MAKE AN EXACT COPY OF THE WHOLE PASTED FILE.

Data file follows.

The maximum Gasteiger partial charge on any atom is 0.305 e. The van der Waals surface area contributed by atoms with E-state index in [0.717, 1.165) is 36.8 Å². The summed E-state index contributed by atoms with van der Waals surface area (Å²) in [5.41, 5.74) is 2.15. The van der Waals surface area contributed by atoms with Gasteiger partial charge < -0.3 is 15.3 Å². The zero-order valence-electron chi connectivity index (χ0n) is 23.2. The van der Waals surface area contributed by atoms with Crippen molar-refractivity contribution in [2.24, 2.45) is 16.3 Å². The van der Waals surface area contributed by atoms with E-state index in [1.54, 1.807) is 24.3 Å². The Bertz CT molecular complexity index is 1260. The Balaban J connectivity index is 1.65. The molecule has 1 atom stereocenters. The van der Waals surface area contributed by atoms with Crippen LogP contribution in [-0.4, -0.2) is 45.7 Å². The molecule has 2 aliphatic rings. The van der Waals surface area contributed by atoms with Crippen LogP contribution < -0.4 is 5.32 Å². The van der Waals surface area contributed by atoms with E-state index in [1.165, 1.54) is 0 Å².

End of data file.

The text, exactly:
The maximum Gasteiger partial charge on any atom is 0.305 e. The van der Waals surface area contributed by atoms with E-state index in [0.717, 1.165) is 36.8 Å². The summed E-state index contributed by atoms with van der Waals surface area (Å²) in [5.41, 5.74) is 2.15. The van der Waals surface area contributed by atoms with Gasteiger partial charge < -0.3 is 15.3 Å². The zero-order valence-electron chi connectivity index (χ0n) is 23.2. The van der Waals surface area contributed by atoms with Crippen molar-refractivity contribution in [2.24, 2.45) is 16.3 Å². The van der Waals surface area contributed by atoms with E-state index in [1.54, 1.807) is 24.3 Å². The Bertz CT molecular complexity index is 1260. The Balaban J connectivity index is 1.65. The molecule has 1 atom stereocenters. The van der Waals surface area contributed by atoms with Crippen LogP contribution in [-0.4, -0.2) is 45.7 Å². The molecule has 2 aliphatic rings. The van der Waals surface area contributed by atoms with Crippen LogP contribution < -0.4 is 5.32 Å². The van der Waals surface area contributed by atoms with E-state index in [1.165, 1.54) is 0 Å².